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Predictive model to determine cost/benefit of early detection and intervention in occupational low back pain

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Abstract

Low back pain related to work injury has major socioeconomic implications. Theoretically, the early detection of patients at risk for continued work disability after 6 months of work absence, and of those with a recurrence of pain (RP) and leave work once again, should be cost-effective if combined with effective intervention. The objective of this prospective research was to analyze the cost-effectiveness of a detection-intervention system (DIS) developed from a logistic predictive model of work status. A sample of newly injured workers (N=135 males) were assessed following a first episode of compensated low back pain. A predictive biopsychosocial profile was obtained from a series of univariate and multivariate regression analyses. Structural diagnosis, pain rating, length of inactivity before treatment, negative life changes, and self-efficacy expectancies were found to be best predictors. With a correct classification rate of 72% the predictive model parameters (sensitivity and specificity) were chosen in order to reduce the number of false negatives (recurrence of pain or chronic patients not detected). The calculation of the cost/benefit proportions reveals that the detection-intervention system generates savings of up to $39,595 Can./100 patients a year. By combining low treatment expenses ($250 Can to $1,000 Can.) and increasing the success rates (40–75% return to work), the detection-intervention system is potentially more cost effective than the current approach without detection-intervention.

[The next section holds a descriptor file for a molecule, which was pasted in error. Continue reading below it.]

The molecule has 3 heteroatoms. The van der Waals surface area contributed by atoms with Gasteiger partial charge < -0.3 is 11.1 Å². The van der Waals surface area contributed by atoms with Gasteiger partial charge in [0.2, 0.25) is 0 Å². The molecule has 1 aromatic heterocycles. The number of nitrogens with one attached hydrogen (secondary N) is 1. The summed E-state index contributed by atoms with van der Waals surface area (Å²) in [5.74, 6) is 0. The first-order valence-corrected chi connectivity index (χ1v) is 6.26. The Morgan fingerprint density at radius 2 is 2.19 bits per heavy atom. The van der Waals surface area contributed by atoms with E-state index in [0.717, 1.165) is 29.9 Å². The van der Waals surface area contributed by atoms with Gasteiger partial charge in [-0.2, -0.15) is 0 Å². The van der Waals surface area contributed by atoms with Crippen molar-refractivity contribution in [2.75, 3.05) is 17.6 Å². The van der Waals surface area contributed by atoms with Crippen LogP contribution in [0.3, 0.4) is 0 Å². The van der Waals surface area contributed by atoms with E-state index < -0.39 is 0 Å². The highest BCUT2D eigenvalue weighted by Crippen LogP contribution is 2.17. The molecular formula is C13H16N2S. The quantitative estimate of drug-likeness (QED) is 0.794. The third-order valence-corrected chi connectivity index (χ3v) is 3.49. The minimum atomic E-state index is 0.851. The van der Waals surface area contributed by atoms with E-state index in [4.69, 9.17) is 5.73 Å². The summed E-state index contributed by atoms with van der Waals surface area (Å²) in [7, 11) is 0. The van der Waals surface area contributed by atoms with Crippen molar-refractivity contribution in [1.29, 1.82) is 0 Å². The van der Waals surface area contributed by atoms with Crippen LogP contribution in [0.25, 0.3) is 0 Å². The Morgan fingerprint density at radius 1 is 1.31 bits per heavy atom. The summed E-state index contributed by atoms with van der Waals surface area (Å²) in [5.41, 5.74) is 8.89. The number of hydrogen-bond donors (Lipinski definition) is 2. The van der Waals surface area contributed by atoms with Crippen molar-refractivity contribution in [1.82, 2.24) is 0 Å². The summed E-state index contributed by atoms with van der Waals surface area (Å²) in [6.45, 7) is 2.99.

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Gervais, S., Dupuis, G., Véronneau, F. et al. Predictive model to determine cost/benefit of early detection and intervention in occupational low back pain. J Occup Rehab 1, 113–131 (1991). https://doi.org/10.1007/BF01073382

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